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OT: National Archive and Records Administration (NARA) manuals, blueprints, catalogs


Oct 10, 2022
North of Baltimore

I live in the National Capitol Region (NCR) and I spent this past Friday at the NARA location in College Park, MD and scanned a bunch of manuals, blueprints, and catalogs for lathes manufactured by Sidney, Reed-Prentice, and Lodge and Shipley from the late 1930s to 1942. I uploaded them to the VintageMachinery site and they should show up once the moderators approve them. I did all of this because I recently picked up a Sidney 14" lathe and documentation is scarce. I will have to dismantle it to get it off my trailer since I don't have a forklift and it weighs 4400 lbs.

In any case, if you search the National Archives Catalog (https://catalog.archives.gov/) and find a document you're looking for that's held in one of the NCR NARA locations, send me a PM along with the NAID number and I will try to get that document for you.

For example, if you searched for "Sidney 14" Lathe" on the Archives Catalog site I listed above, the first result would be:

Lathe, 14" - 20" - Instructions; Sidney Machine Tool; 391-0865; CA, 1942

NAID: 2651014Container ID: 284
Creator: Department of Defense. Department of the Navy. Naval Material Command. Naval Sea Systems Command. Administrative Services Group. Library Documentation Division. Technical Library Branch. (7/1/1974 - ca. 8/1979)
Record Group 344: Records of the Naval Ship Systems Command
Series:Technical Manuals and Related Documentation

You would need to send me NAID 2651014, but before you do this, click on the document you think you want, verify it's what you want, scroll down to the bottom of the page and find the location of the archived copy, in this case, it's held at the NARA site in Adelphi, MD. If your document is located in a NARA site outside the NCR, then you need to travel there yourself or find someone willing to copy the document for you. If you're REALLY lucky, NARA may have already digitized your document, but it's unlikely that a machine manual from the 30's or 40's is going to be high enough priority for that to occur.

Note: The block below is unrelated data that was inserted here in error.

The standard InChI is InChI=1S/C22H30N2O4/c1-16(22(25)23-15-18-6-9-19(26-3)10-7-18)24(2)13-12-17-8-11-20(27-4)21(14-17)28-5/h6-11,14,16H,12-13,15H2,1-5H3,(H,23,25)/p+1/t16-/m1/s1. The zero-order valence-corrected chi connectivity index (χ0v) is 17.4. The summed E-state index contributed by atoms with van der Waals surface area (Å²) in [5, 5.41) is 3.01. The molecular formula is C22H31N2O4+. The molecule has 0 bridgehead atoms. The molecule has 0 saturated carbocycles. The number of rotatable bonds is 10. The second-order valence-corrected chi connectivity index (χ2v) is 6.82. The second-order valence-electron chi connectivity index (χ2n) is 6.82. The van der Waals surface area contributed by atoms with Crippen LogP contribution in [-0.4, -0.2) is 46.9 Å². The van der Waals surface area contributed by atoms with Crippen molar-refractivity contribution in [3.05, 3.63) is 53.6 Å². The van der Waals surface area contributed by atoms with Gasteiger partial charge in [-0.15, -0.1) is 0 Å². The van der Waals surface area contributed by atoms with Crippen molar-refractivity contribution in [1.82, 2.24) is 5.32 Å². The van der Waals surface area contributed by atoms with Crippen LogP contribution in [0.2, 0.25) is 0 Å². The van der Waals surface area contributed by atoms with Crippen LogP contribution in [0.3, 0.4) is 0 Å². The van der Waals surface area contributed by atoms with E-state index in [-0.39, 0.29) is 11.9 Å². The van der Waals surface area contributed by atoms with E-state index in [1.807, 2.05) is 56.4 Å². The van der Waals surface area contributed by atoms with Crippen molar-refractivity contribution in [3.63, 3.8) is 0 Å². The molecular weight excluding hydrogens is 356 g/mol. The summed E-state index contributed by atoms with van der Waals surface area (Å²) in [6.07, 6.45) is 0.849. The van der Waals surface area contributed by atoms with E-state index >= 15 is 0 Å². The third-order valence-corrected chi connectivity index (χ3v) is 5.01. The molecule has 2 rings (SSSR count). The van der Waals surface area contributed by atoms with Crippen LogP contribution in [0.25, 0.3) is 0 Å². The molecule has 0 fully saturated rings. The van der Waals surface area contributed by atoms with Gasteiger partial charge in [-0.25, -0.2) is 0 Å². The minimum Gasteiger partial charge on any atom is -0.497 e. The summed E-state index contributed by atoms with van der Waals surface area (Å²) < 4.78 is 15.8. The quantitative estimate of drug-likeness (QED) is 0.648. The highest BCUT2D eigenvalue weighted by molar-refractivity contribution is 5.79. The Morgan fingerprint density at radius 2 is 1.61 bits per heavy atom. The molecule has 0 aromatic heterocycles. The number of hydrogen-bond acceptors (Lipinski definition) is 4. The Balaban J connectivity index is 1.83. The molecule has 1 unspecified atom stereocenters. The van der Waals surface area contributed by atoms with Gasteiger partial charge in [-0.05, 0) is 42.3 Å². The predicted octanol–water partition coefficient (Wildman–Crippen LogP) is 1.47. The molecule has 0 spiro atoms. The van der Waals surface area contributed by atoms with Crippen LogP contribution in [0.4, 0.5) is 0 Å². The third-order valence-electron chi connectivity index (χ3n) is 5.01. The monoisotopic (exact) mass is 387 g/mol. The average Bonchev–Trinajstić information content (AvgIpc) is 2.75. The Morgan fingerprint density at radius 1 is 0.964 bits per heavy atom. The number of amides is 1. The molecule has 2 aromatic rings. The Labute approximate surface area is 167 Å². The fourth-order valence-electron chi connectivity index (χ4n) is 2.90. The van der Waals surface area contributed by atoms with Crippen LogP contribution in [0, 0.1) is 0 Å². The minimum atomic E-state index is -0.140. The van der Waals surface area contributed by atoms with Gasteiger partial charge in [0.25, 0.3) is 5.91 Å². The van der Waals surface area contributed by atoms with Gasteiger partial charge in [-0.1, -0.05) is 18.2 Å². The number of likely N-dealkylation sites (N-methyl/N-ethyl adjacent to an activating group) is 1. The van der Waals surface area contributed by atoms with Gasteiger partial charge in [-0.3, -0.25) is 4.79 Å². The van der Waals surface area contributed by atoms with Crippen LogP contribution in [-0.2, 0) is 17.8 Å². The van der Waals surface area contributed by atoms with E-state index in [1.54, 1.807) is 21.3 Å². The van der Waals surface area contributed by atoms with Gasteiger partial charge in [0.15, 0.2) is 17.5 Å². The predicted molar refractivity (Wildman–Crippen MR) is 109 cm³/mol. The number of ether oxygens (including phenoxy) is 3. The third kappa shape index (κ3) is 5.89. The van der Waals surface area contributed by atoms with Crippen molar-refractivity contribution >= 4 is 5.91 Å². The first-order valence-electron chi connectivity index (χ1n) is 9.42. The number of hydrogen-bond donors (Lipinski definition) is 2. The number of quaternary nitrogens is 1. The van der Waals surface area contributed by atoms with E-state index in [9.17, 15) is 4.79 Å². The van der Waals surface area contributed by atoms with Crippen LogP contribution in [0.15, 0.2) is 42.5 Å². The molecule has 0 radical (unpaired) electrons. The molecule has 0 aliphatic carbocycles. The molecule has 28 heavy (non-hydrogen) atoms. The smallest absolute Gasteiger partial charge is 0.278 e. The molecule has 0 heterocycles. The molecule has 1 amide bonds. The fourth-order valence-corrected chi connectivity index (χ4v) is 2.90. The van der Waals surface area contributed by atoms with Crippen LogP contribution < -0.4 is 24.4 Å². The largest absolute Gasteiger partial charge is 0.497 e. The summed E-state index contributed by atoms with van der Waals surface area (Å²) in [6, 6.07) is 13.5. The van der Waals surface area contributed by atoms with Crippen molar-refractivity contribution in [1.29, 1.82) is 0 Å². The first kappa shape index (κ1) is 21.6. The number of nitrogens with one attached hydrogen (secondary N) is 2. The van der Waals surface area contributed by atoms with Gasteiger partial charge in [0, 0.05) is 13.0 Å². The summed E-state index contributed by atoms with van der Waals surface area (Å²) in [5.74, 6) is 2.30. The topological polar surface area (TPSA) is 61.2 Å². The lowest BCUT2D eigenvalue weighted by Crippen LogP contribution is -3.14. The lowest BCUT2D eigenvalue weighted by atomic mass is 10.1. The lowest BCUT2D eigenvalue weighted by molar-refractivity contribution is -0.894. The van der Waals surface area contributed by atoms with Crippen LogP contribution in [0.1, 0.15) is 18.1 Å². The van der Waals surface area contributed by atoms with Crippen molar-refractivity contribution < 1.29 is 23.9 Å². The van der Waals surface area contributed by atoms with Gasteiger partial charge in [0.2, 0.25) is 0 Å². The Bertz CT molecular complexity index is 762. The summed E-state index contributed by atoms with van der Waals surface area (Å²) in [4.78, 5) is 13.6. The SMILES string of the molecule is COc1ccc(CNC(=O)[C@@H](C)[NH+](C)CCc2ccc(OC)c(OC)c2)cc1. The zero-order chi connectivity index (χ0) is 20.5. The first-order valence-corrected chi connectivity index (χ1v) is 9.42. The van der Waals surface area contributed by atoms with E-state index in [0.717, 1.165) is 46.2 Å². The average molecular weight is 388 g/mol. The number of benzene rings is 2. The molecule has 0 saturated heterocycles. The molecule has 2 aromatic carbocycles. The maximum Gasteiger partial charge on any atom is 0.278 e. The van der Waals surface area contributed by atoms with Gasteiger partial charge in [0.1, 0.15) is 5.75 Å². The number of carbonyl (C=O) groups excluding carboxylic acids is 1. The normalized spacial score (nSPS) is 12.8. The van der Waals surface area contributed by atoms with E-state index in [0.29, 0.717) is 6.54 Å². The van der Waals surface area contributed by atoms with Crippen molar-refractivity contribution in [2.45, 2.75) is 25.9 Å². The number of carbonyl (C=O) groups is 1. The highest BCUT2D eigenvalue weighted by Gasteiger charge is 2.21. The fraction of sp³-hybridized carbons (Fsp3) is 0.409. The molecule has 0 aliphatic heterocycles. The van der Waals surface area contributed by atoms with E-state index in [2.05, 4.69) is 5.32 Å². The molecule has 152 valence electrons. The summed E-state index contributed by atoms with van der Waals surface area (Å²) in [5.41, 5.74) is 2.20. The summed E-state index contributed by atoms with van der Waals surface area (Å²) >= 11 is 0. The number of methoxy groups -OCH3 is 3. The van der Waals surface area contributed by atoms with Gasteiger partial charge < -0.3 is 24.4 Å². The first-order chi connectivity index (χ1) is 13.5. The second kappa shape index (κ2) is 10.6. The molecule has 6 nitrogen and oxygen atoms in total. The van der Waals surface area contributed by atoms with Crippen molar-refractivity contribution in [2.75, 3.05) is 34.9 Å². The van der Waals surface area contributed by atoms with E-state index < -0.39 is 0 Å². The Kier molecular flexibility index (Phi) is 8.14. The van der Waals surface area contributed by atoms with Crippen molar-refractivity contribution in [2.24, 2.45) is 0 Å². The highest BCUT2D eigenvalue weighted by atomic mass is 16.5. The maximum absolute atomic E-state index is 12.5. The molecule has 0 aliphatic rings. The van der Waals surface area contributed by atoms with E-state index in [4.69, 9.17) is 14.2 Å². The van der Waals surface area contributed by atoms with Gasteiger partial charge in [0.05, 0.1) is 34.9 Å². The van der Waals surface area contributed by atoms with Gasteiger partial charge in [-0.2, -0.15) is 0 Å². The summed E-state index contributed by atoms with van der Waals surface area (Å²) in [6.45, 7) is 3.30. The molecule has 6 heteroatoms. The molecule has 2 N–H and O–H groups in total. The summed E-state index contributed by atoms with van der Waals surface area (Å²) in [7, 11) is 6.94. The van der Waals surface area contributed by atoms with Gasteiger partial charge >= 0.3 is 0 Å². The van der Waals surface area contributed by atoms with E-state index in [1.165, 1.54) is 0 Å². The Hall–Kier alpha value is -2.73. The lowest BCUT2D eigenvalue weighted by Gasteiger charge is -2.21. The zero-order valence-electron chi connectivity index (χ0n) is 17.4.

Have a great week!

@VanillahGarillah , does this offer still stand? I did a search for Sebastian Lathes, and got :

Lathes, Important Features - Instructions; Sebastian Lathe; 391-0213, n.d.​

NAID: 2650869

It does say that it is at the MD office.
Sure. Does the location say NARA at Adelphi, MD? It may take a little while, so please be patient. I have to apply for a research appointment and the go copy it. Are you looking for super high quality on anything specific, like a blueprint, if one exists? Or just take a pic and add it to the document like just another page?
Yes. It is at
National Archives at College Park - Textual Reference
8601 Adelphi Road, College Park, MD, 20740-6001

It seems to be an instruction manual, so probably not any blueprints. But, if there are. . . Oh, boy, wouldn't that be cool!. . . As long as it is legible, I think everyone would be happy. There is a Fakebook group for Sebastian lathes, and I've been trying to archive all the documentation I can get there.

An update on NARA manuals: I was able to get an appt on 9 APR. I scanned your document, but I don’t know if it’ll be much use. It seemed to cover motor windings in detail. Maybe that was the primary maint issue for lathes during WWII? In any case, I uploaded 5 documents to VintageMachinery’s publication section. They are awaiting moderator approval. Here are the titles:

1. “Important Features Used in Sebastian Lathes” 9 FEB 1942, 19 pages


2. “Milwaukee Milling Machines Care and Operation” 1 JAN 1931, 21 pages
3. “Milwaukee Milling Machines Instruction Book for Operators 3H 4H” date unknown, 31 pages
4. “Buffalo Forge No. 22 Service Manual for Drilling Machines” APR 1942, 15 pages
5. “Buffalo No. 22 Bulletin No. 2989-E” APR 1942, 15 pages

I scanned the additional manuals because they were in the same box as the Sebastian document, and I was there, so I figured it wouldn’t hurt.

I hope you find what you need somewhere in cyberspace.

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Anything used by the army/navy in WW2 will have a TM9 or TM 10 manual ,which will basically be "machines for dummies".....these books are much more detailed than the manufacturers publications which were for experienced millwrights and machinists.
Anything used by the army/navy in WW2 will have a TM9 or TM 10 manual ,which will basically be "machines for dummies".....these books are much more detailed than the manufacturers publications which were for experienced millwrights and machinists.
Yes, but the Army and Navy weren’t particularly disciplined enough to submit the TMs to the archives. If you’re looking for one and can’t find it in the archives, you might try searching the DTIC site. DTIC is a repository of technical documents, reports, and studies. It holds all sorts of historic and current documents. Also, units/commands typically have a historian who manages the command library. Sometimes you can submit a request for a document and the command historian might be able to find it.

Good luck searching!